- The national average rent reached $1,469 in July, up by 3.4% ($48) year-over-year, and 0.2% ($3) month-over-month, according to data from Yardi Matrix.
- Parker, CO renters saw the highest monthly rent increase in July, reaching $1,604 per month.
- Boulder apartments are the most expensive among the state’s largest cities, while apartments in Colorado Springs have the cheapest rents.
The national average rent inches up another $3 in July, reaching $1,469 per month
Nationally, the average rent went up by 3.4% year-over-year, reaching $1,469 in July. Overall, renters had to pay $48 more than they did at the same time last year, according to the latest rent survey from Yardi Matrix. However, July also displayed the slowest month-over-month increase since February, which at 0.2% is a clear signal that peak rental season is nearing its end. The trend is in line with last year’s data – once the busy late spring to early summer period winds down, rents are expected to slow their growth throughout the rest of the year.
Renting in Colorado in July 2019
The average rent in Colorado cities is generally higher than the national average rent. The fastest growing rents in July were in Parker where rental apartment prices increased by 1.5% month over month, $23 more per month. Colorado Springs apartments saw the second highest monthly increase, jumping by 1.1%, $13 more expensive than last month, while in Littleton prices dropped by 0.2% ($3) compared to June.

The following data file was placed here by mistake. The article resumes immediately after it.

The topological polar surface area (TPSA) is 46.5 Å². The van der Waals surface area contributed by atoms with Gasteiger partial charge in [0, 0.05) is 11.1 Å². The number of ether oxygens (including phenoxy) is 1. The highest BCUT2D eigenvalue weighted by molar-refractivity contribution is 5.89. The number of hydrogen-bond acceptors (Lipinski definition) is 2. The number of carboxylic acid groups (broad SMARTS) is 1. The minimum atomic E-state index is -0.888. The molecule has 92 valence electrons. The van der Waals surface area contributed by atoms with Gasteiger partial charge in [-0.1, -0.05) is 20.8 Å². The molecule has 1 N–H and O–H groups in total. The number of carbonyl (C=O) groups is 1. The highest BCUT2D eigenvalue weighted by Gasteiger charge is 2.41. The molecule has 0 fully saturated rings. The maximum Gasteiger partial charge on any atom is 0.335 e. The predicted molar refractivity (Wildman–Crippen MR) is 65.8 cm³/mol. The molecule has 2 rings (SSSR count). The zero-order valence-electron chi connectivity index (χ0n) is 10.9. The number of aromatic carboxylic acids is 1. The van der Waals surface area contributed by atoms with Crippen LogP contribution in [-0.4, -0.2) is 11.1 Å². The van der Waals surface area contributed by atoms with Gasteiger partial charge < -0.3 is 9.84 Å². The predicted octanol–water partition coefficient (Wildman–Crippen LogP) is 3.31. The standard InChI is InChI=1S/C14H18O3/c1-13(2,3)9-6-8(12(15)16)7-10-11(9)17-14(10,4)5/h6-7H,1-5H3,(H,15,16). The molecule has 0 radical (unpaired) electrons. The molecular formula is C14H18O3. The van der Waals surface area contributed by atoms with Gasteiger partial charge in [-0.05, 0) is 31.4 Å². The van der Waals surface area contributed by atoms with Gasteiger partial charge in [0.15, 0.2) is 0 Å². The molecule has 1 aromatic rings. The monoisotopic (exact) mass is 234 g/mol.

Boulder apartments are the state’s most expensive for renters, with an average rent of $1,983, followed by apartments in Highlands Ranch, where the average monthly rent is $1,780. On the other hand, the cheapest city to rent an apartment of the cities analyzed is Colorado Springs, with an average apartment rent of $1,183, followed closely by Greeley with $1,185.
To compare the rental market in Colorado with other cities in the U.S., you can also check our national July rent report.
RENTCafe.com is a nationwide apartment search website that enables renters to easily find apartments and houses for rent throughout the United States.
The data on average rents included in our reports comes directly from competitively-rented (market-rate) large-scale multifamily properties (50+ units in size), via telephone survey. The data is compiled and reported by our sister company Yardi Matrix, a business development and asset management tool for brokers, sponsors, banks and equity sources underwriting investments in the multifamily, office, industrial and self-storage sectors. Fully-affordable properties are not included in the survey and are not reported in rental rate averages. Local rent reports include only cities with a statistically-relevant stock of large-scale multifamily properties of 50+ units.
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